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About the event

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Introductory Remarks
1:30 p.m. - 2:00 p.m.

Critical Theorists, Judaism, and Jewishness
2:00 p.m. - 3:40 p.m.

Chair: Richard Wolin (CUNY Graduate Center)

Coffee Break
3:40 p.m. - 4:00 p.m.

Critical Theory and Antisemitism
4:00 p.m. - 5:40 p.m.

Respondent: Seyla Benhabib (Columbia University)

Chair: Susan Buck-Morss (CUNY Graduate Center)

Coffee Break
5:40 p.m. - 6:00 p.m.

Keynote Address
6:00 p.m. - 7:00 p.m.

Chair: Jack Jacobs (John Jay College and CUNY Graduate Center)

More information and zoom registration can be found here.


Asaf Angermann is Professor of Philosophy and Jewish thought at the University of Louisville in Kentucky. He is the author ofDamaged Irony: Kierkegaard, Adorno, and the Negative Dialectics of Critical Subjectivity (2014); the editor of Theodor W. Adorno and Gershom Scholem: Correspondence 1939-1969 (2015, 2021); and the translator (from German to Hebrew) of Adorno’s Education to Maturity and Responsibility (2017). His current work focuses on critical theory of race, gender, and sexuality, and on Black-Jewish relations.

Seyla Benhabib is the Eugene Meyer Professor of Political Science and Philosophy Emerita at Yale University where she taught from 2001 to 2020. She is currently Senior Research Fellow and Professor of Law Adjunct at Columbia University, and Affiliate Faculty in the Department of Philosophy. She is also a Senior Fellow at Columbia University’s Center for Contemporary Critical Thought. Her books include: Exile, Statelessness and Migration. Playing Chess with History form Hannah Arendt to Isaiah Berlin ( 2018); Gleichheit und Differenz. Die Würde des Menschen und die Souveränitätsansprüche der Vőlker/ Equality and Difference. Human Dignity and Popular Sovereignty ( 2013); Dignity in Adversity. Human Rights in Troubled Times (2011); Another Cosmopolitanism: Hospitality, Sovereignty and Democratic Iterations (2006); The Rights of Others. Aliens, Citizens and Residents (Cambridge, 2004): The Claims of Culture. Equality and Diversity in the Global Era (2002).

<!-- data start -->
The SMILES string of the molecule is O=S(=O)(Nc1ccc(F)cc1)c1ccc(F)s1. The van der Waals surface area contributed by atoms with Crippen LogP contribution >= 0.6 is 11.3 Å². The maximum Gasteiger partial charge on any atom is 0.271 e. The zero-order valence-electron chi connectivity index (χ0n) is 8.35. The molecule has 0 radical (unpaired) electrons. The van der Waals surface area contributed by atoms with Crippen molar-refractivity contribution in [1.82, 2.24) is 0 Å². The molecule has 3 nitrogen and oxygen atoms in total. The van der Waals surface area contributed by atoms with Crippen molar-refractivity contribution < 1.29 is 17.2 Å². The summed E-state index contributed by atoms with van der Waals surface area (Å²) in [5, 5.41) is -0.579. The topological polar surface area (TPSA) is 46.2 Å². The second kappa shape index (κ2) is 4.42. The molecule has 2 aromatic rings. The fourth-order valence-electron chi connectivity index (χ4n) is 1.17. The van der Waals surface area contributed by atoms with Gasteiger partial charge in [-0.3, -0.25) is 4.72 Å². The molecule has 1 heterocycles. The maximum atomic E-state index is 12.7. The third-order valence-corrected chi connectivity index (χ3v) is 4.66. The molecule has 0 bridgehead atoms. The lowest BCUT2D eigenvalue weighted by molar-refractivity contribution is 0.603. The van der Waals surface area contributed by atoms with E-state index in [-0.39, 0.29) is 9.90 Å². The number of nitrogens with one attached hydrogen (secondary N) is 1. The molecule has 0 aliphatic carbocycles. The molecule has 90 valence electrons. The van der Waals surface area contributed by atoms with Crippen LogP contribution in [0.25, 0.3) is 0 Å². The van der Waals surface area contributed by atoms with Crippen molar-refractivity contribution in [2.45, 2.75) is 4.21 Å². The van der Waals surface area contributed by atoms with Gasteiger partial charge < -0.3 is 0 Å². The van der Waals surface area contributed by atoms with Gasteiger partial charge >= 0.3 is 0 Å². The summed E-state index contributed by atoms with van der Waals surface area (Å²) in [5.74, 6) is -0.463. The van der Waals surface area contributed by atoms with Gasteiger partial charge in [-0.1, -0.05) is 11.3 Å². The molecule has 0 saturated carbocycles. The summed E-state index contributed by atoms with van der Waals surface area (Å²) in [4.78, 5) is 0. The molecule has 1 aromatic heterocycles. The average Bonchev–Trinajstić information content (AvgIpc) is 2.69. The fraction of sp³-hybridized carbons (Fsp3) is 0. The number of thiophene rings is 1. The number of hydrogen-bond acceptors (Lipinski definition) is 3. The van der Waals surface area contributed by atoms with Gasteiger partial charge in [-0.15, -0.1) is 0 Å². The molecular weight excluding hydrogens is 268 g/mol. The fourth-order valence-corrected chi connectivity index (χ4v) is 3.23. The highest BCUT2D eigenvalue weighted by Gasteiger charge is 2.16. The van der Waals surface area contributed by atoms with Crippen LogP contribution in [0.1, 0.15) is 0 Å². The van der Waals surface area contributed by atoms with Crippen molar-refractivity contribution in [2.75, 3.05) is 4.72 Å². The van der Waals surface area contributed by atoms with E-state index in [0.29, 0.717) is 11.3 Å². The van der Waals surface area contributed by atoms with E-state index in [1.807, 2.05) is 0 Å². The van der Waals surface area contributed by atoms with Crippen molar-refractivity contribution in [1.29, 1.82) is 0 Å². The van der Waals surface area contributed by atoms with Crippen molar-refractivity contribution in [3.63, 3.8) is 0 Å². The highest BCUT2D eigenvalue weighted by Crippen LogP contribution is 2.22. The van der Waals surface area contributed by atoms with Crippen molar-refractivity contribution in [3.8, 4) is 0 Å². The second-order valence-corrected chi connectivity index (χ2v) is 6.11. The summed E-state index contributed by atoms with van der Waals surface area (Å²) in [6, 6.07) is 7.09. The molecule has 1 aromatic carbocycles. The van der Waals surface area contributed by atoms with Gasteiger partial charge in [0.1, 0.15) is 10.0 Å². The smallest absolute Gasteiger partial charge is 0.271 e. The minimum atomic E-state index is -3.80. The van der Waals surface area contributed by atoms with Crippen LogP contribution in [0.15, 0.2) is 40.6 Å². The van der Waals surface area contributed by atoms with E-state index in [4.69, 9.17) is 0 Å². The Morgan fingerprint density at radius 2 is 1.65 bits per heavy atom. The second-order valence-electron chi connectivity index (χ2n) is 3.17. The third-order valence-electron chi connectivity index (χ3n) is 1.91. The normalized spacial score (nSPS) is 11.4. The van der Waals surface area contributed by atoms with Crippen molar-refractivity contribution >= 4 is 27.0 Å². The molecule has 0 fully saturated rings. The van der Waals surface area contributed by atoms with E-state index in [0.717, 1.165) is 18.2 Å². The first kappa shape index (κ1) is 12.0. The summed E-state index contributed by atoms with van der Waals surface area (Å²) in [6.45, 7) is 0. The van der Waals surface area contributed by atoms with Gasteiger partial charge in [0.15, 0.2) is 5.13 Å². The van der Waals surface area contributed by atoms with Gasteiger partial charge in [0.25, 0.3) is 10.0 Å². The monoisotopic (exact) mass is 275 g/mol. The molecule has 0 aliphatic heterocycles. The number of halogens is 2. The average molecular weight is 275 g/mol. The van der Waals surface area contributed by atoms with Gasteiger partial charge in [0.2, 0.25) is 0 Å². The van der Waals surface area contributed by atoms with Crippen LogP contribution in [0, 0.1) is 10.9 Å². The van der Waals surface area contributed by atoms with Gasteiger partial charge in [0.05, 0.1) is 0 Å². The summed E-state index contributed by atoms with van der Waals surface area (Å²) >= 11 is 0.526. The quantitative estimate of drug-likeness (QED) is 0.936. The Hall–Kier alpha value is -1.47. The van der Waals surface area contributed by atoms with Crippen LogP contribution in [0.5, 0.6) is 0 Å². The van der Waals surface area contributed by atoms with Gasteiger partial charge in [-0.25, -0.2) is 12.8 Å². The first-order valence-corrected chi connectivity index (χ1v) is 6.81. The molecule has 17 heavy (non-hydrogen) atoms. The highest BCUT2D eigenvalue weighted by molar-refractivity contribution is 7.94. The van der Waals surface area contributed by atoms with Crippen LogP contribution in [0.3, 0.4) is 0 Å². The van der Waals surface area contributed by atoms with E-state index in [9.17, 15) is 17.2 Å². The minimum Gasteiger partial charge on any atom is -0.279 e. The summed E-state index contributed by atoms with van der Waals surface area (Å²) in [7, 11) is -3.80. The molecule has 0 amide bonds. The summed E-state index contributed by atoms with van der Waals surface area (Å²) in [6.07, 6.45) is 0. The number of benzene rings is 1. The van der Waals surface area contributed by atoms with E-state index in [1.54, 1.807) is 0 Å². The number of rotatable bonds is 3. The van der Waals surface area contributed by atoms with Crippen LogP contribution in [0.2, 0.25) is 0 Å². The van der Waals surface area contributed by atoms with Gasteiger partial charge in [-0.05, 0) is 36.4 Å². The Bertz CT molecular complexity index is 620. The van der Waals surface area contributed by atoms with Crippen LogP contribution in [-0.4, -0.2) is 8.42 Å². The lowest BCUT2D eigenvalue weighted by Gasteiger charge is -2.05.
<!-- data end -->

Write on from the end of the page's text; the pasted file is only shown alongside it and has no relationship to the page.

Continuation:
Jonathan Boyarin is the Diann G. and Thomas A. Mann Professor of Modern Jewish Studies in the Departments of Anthropology and Near Eastern Studies at Cornell University. His work centers on the communal dynamics and collective identities of East European and Ashkenazi-derived communities in the modern period. His most recent monograph is Yeshiva Days: Learning on the Lower East Side (2020). He is also a Yiddish translator and, together with Jonah Sampson Boyarin, has produced the forthcoming As the Story Goes (Ben Yehuda Press), a collection of anecdotes about notable Jewish figures.